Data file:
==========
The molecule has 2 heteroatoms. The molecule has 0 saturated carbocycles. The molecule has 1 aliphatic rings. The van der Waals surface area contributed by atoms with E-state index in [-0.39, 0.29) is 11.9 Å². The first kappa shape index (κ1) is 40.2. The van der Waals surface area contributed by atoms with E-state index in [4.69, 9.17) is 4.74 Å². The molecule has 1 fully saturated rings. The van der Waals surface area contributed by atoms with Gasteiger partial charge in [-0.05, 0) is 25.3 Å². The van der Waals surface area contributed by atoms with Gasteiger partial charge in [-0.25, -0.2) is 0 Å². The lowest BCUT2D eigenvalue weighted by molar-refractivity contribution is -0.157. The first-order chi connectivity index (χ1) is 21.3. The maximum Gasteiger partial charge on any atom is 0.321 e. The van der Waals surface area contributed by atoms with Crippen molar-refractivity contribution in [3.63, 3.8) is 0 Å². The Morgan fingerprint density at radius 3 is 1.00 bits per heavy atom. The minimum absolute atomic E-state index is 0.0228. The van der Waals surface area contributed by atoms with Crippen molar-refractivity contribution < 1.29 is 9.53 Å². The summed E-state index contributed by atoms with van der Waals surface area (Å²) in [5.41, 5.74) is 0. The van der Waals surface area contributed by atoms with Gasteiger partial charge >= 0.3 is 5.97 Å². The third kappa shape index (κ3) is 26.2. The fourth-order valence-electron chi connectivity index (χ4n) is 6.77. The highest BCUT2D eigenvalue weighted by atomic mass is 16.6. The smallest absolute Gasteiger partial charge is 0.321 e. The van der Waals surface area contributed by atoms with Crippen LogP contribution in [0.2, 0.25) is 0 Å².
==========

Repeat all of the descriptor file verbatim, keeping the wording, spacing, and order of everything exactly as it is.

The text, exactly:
The molecule has 2 heteroatoms. The molecule has 0 saturated carbocycles. The molecule has 1 aliphatic rings. The van der Waals surface area contributed by atoms with E-state index in [-0.39, 0.29) is 11.9 Å². The first kappa shape index (κ1) is 40.2. The van der Waals surface area contributed by atoms with E-state index in [4.69, 9.17) is 4.74 Å². The molecule has 1 fully saturated rings. The van der Waals surface area contributed by atoms with Gasteiger partial charge in [-0.05, 0) is 25.3 Å². The van der Waals surface area contributed by atoms with Gasteiger partial charge in [-0.25, -0.2) is 0 Å². The lowest BCUT2D eigenvalue weighted by molar-refractivity contribution is -0.157. The first-order chi connectivity index (χ1) is 21.3. The maximum Gasteiger partial charge on any atom is 0.321 e. The van der Waals surface area contributed by atoms with Crippen molar-refractivity contribution in [3.63, 3.8) is 0 Å². The Morgan fingerprint density at radius 3 is 1.00 bits per heavy atom. The minimum absolute atomic E-state index is 0.0228. The van der Waals surface area contributed by atoms with Crippen molar-refractivity contribution < 1.29 is 9.53 Å². The summed E-state index contributed by atoms with van der Waals surface area (Å²) in [5.41, 5.74) is 0. The van der Waals surface area contributed by atoms with Gasteiger partial charge >= 0.3 is 5.97 Å². The third kappa shape index (κ3) is 26.2. The fourth-order valence-electron chi connectivity index (χ4n) is 6.77. The highest BCUT2D eigenvalue weighted by atomic mass is 16.6. The smallest absolute Gasteiger partial charge is 0.321 e. The van der Waals surface area contributed by atoms with Crippen LogP contribution in [0.2, 0.25) is 0 Å².